I love people like Jim Baker, even though I rarely listen to this recording. He's an eccentric, a one-off, a man with ideas that sometimes are excruciating in their execution but at other times breathtaking.
A man from the same Chicago scene as Hal Russell, there's more than a little of the same kookiness about Baker. Vandermark may have galvanised the 'new' Chicago jazz scene, but people like Baker remind us that there's a lot more going on in the City than Ken's projects...
More Questions Than Answers
Watching The Interstate; Tolled Deadpan; Tocsin Du Jour; Happenedstance; Post-Industrial Societies And Their Pre-Cursors; Infinity Trip Blues; Is It Still Mime If They’re Deaf?; Mourning Doves; Grey Comedy; Hobbesian’s Choice; More Questions Than Answers; Airstrip Vespers; Through The Woods, Over The River.
Jim Baker (ky)
Recorded March 2003 to August 2004.
I first encountered the somewhat eccentric improvising style of Chicagoan Jim Baker in the early Ken Vandermark ensemble, Caffeine. In truth, the best thing about their rather lugubrious music was the drumming of Steve Hunt, though Baker opened my ears with tightly focussed and endlessly renewable streams of ideas. A later Vandermark project, Standards For Improvisers, revealed Baker’s fondness for analogue synthesisers, whilst a subsequent outing with Fred Anderson confirmed his versatility by presenting a more straight-ahead player.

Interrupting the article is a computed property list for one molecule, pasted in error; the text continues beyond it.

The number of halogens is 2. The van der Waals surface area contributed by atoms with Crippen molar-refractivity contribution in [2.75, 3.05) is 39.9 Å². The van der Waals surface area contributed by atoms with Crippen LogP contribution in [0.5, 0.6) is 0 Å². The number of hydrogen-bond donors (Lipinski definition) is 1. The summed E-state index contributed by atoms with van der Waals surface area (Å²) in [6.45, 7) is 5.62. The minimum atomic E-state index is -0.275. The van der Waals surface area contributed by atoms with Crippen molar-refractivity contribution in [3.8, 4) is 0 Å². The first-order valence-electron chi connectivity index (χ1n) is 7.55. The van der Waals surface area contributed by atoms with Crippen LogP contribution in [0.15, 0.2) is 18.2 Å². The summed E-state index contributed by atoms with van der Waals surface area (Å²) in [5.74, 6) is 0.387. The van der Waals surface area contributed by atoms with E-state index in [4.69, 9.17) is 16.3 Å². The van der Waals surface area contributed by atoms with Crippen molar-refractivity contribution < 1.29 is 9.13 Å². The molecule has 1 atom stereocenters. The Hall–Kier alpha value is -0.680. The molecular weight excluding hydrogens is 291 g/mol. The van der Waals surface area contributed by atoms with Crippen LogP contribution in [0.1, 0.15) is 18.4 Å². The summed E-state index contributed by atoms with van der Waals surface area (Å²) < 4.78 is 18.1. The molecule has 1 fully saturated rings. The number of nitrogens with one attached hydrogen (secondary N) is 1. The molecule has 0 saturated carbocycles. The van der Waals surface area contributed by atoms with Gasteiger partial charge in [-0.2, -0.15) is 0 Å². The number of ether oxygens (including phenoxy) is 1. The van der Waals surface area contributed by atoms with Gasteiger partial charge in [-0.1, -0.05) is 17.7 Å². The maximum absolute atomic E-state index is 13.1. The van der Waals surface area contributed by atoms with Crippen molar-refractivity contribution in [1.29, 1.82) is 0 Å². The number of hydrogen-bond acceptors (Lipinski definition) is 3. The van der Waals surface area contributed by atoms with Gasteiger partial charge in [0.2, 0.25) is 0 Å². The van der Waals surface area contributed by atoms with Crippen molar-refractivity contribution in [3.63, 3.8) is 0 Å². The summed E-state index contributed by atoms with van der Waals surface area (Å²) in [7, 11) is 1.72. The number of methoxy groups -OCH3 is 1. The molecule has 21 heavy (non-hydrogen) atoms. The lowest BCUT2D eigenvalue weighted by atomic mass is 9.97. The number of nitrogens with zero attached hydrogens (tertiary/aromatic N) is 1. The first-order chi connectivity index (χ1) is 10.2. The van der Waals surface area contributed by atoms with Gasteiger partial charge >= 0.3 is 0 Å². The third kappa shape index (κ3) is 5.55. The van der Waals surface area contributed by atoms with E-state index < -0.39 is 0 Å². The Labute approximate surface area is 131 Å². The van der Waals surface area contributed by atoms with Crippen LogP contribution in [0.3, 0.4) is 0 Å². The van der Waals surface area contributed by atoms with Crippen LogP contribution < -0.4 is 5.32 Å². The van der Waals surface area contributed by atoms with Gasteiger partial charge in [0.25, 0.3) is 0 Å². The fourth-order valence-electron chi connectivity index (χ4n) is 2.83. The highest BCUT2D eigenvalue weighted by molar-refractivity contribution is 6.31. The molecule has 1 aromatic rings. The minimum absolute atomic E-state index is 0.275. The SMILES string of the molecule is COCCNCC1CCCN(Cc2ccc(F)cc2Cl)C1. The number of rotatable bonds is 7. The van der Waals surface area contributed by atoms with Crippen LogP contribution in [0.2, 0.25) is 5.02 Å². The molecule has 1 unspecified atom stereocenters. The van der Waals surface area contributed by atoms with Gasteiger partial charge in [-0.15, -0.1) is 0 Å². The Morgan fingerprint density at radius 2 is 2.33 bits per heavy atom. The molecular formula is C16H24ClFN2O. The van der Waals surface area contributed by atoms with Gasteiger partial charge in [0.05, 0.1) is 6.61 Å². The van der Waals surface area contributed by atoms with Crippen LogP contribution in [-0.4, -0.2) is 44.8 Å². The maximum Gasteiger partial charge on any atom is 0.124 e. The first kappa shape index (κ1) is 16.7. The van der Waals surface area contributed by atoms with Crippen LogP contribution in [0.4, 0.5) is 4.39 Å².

For this project, his leadership debut, Baker could have picked any combination of bankable talent from the Chicago scene. Instead he chose to present a set of thirteen solo, real-time improvisations. Baker’s excellent sleevenotes describe in detail the paradoxical process of the improviser trying to escape memory and be ‘in the moment’, whilst still presenting an ordered programme of music for the listener. He manfully accepts that memory informs and shapes his work and freely admits that some of the pieces were recorded at later sessions specifically to fit the disc’s programmatic requirements. A free improviser cheating? I don’t really think so, and he’d be hard pressed to replicate any of these pieces with any kind of precision if asked to do so.
As to the disc’s title, it isn’t an altogether bad description of the music. I suspect however that Baker would be unhappy if he ever found more answers than questions. His identity as an essentially lyrical abstractionist is to be found at every turn. ‘Tolled Deadpan’ is a beautifully melancholic excursion with evocative crepuscular hues. It is immediately followed by an unexpected flurry of white noise from Baker’s ARP synthesiser. Occasionally percussive, though never for long, Baker repeatedly returns to his melodic motifs as if by instinct.
The gigantic ‘Post Industrial Societies’ runs the gamut of emotions to reach a coruscating climax, whilst ‘Mourning Doves’ proves that the brilliance of ‘Deadpan’ was no fluke. At times the music has the expansive range of Keith Jarrett’s mid ‘70s solo work, but seen through a grainy patina that repels sentimentality.
Given the readiness with which his solos coalesce into harmonious forms, Baker’s quip that next time round he’ll probably ‘just stick to standards’ is perhaps not so ridiculous. In using his entire experience as a performing musician, experience that includes interpretation of standards, such a disc would inevitably present the same unpredictable and exciting talent, simply a little more transparently. Not always a joyful noise, More Questions Than Answers is nevertheless well worth investigating.
(Jazz Review, May 2005)